LSU’s prepared to start the 2015 season with a young rotation.
Paul Mainieri announced Sunday that Jared Poché, Alex Lange and Jake Godfery (in that order) will start the three games this weekend against Kansas. That’s one sophomore and two freshmen, giving LSU its youngest rotation since 2011, when the Tigers started three freshmen (Kevin Gausman, Ryan Eades and Kurt McCune) for most of the season.
LSU will use the first three weeks of the season to finalize roles for the pitchers. Mainieri plans to give each of the three already named a Friday night start to see what they’ve got. Though all three have a shot, it’ll likely be Poché or Lange to start each weekend.
These three aren’t written in stone for the weekend though. It is their job to lose, but LSU will evaluate each pitcher through the first few weeks before finalizing the rotation. Mainieri hopes to have everything set in place for the Houston College Classic (March 6-8), which takes place the weekend before SEC play starts.
Another freshman, Doug Norman, will be the “fourth man” in LSU’s rotation. He’ll start in the midweek role with a shot at landing the weekend gig depending on how things shake out. Kyle Bouman, who started 11 games last year, will open 2015 as a long reliever, though he too may work his way back into the weekend if some of the younger guys struggle.
But if all goes according to plan, it’ll be Poché, Lange and Godfery manning LSU’s weekend rotation next month.
Poché’s the old man now after starting 16 games as a freshman in 2014. According to the coaches, Poché’s continued improving in his second year, particularly with his changeup. He’s also holding his velocity better. Last year, he’d often sit in the low 90s with his fastball through the first couple innings, but he’d then drop to the mid 80s. Now he’s consistently at 90-92 mph with his fastball, and that’s an encouraging sign for the coaches.
Lange probably has the best stuff out of all of LSU’s pitchers. His fastball sits in the mid 90s and can flash up to 97-98 mph when it’s really clicking. He’s really great when he can get ahead in the count as he has three legitimate pitches he throws for strikes. He complements his fastball with a 12-6 curveball and a changeup, both sit between 85-87 mph and produce a lot of swings and misses.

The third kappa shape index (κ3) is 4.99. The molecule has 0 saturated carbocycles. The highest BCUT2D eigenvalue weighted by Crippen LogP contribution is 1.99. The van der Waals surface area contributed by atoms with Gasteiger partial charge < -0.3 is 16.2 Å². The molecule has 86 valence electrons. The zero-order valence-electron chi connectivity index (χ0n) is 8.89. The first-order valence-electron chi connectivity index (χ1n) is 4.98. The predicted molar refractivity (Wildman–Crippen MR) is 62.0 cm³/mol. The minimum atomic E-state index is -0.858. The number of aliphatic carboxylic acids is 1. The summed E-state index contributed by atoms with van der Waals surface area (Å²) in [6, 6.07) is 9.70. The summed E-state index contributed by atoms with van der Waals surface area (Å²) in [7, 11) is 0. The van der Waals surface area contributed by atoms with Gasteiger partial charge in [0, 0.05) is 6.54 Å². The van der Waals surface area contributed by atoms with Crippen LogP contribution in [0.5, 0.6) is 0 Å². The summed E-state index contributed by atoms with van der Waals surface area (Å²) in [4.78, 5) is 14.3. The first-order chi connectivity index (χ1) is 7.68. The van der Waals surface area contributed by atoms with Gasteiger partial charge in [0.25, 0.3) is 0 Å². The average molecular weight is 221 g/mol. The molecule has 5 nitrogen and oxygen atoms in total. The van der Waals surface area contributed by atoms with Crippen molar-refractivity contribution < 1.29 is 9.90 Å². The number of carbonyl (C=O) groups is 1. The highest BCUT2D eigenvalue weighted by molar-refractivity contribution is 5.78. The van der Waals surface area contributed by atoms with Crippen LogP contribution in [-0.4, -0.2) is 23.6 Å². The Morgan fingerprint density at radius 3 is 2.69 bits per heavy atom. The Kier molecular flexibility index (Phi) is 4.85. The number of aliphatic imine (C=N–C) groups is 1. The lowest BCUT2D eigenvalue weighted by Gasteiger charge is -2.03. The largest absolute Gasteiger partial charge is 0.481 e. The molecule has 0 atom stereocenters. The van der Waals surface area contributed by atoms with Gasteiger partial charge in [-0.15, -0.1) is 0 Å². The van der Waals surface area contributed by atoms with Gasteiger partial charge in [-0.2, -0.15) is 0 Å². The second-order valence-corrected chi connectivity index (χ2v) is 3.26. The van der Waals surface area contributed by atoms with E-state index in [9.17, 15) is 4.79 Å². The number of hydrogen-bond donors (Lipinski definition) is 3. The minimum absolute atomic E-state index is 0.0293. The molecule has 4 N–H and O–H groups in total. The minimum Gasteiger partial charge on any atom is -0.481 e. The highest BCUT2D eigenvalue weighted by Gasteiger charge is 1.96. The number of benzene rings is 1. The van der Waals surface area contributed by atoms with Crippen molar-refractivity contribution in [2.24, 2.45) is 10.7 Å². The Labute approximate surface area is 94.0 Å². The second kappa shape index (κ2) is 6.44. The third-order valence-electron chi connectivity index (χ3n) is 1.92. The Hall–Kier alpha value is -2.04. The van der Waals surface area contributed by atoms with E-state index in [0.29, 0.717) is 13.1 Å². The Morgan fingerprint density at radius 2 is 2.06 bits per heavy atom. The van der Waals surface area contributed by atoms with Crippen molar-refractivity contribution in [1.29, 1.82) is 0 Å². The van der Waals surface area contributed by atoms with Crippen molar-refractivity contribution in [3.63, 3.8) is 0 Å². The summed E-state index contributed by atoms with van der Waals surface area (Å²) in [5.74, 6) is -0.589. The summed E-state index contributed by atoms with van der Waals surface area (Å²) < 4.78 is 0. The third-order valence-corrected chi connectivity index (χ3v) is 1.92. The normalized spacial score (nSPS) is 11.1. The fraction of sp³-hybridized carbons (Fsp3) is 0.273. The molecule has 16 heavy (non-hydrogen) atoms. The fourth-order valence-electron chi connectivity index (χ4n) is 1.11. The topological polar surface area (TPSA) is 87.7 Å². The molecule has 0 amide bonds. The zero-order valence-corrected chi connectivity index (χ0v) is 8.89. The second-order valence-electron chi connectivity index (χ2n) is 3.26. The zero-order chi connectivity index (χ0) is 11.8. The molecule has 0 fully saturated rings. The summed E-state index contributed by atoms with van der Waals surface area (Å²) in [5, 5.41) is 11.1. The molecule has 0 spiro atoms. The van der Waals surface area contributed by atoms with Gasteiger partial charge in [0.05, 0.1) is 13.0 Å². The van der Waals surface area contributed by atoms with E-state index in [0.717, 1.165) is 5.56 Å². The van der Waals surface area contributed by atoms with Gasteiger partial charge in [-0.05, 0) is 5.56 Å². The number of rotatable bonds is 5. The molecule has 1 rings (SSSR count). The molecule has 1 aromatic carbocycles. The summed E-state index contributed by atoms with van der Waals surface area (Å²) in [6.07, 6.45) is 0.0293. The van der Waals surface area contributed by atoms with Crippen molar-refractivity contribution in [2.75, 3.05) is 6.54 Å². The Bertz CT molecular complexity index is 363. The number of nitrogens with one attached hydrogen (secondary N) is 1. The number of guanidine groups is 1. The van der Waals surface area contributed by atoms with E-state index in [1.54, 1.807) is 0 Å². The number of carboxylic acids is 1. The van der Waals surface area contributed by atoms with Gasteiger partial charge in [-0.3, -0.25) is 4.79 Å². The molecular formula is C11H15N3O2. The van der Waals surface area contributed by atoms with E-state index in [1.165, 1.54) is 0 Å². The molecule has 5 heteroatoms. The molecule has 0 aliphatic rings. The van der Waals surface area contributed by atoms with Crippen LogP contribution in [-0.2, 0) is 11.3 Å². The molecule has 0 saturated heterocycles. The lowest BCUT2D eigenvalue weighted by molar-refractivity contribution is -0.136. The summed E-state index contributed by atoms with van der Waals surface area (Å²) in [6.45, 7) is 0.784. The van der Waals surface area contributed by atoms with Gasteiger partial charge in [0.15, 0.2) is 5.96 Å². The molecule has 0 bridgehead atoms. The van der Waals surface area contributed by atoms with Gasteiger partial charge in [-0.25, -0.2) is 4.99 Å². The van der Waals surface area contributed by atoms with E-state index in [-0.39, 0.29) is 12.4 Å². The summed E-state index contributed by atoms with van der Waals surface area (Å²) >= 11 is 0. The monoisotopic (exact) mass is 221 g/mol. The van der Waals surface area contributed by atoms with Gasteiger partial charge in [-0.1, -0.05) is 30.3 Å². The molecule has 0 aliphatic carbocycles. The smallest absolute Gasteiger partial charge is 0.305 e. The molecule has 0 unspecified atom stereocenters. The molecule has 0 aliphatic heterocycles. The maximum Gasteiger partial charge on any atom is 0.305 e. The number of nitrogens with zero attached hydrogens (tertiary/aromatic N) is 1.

Either Lange or Poché are a pretty sure bet to win the Friday night role outright.
That would leave Godfrey to likely stick in the Sunday spot, which the coaches see as a “no brainer.” He consistently sits in the low 90s with his fastball, but his sinker is his biggest strength. One coach said it’s like he’s “throwing bowling balls,” and the teams had a bear of time hitting it during scrimmages.
Another big plus for Godfrey is how well he controls the run game. He has a short stride, is quick to the plate and has a deceptive pickoff move. One coach said it’s “almost impossible to steal on him,” so LSU has high hopes for him.
As for the bullpen, Jesse Stallings will get the first crack at the closer role. He’s taken the last two years off from pitching after undergoing Tommy John surgery in high school. He’s really impressed the coaches since the fall though. He has the highest release point of any pitcher on staff and pounds the zone from that downward angle. He consistently sits 92-94 mph with the fastball and the coaches said “he never looks afraid” on the mound, a key trait for a closer.
Look for Zac Person to be his setup man. Person had the second most appearances of any pitcher on the staff last season, and now he’s poised for an even bigger role. He has a really sharp lefty curveball, and that’ll be an effective weapon for him.
The coaches have also been impressed with guys like Parker Bugg, Hunter Devall, Alden Cartwright and Austin Bain during scrimmages. Russell Reynolds continues to improve after missing the fall with injury. Colin Strall also brings that submarine release that should be a good wrinkle to use on occasion.
Jake Latz will work his way into the bullpen once he recovers from an elbow injury. He’s had some really impressive outings when healthy, but he hasn’t spent enough time on the mound for the coaches to really know what they can expect out of him.
Where LSU’s light on experience with its pitching staff, they’re rich with talent. That’s helped ease concern, but they’ll have to see what happens once the lights come on.
Though LSU goes into the season with a plan, that can all change depending on how the guys actually perform. So the evaluation process that started in the fall will continue through the first few weeks of the season while the coaches try to figure out how all the different pieces fit in the puzzle.
How LSU chose its weekend rotation
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